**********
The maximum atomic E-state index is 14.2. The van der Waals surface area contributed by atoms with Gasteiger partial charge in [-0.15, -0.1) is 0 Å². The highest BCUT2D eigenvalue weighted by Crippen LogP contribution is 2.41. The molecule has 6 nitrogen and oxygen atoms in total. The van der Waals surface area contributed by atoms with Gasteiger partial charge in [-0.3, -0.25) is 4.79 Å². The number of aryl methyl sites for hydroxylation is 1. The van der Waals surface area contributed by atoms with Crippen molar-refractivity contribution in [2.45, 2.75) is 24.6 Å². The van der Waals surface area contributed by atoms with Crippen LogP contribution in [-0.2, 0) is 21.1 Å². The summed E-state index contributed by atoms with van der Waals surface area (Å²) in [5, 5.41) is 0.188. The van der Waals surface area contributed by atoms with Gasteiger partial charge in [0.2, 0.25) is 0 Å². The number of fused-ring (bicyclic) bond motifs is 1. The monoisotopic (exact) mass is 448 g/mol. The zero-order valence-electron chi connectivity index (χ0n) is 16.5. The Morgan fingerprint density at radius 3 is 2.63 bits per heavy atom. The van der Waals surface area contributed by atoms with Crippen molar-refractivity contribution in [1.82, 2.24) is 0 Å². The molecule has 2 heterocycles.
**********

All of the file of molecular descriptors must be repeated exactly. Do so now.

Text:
The maximum atomic E-state index is 14.2. The van der Waals surface area contributed by atoms with Gasteiger partial charge in [-0.15, -0.1) is 0 Å². The highest BCUT2D eigenvalue weighted by Crippen LogP contribution is 2.41. The molecule has 6 nitrogen and oxygen atoms in total. The van der Waals surface area contributed by atoms with Gasteiger partial charge in [-0.3, -0.25) is 4.79 Å². The number of aryl methyl sites for hydroxylation is 1. The van der Waals surface area contributed by atoms with Crippen molar-refractivity contribution in [2.45, 2.75) is 24.6 Å². The van der Waals surface area contributed by atoms with Crippen LogP contribution in [-0.2, 0) is 21.1 Å². The summed E-state index contributed by atoms with van der Waals surface area (Å²) in [5, 5.41) is 0.188. The van der Waals surface area contributed by atoms with Gasteiger partial charge in [0.2, 0.25) is 0 Å². The number of fused-ring (bicyclic) bond motifs is 1. The monoisotopic (exact) mass is 448 g/mol. The zero-order valence-electron chi connectivity index (χ0n) is 16.5. The Morgan fingerprint density at radius 3 is 2.63 bits per heavy atom. The van der Waals surface area contributed by atoms with Crippen molar-refractivity contribution in [1.82, 2.24) is 0 Å². The molecule has 2 heterocycles.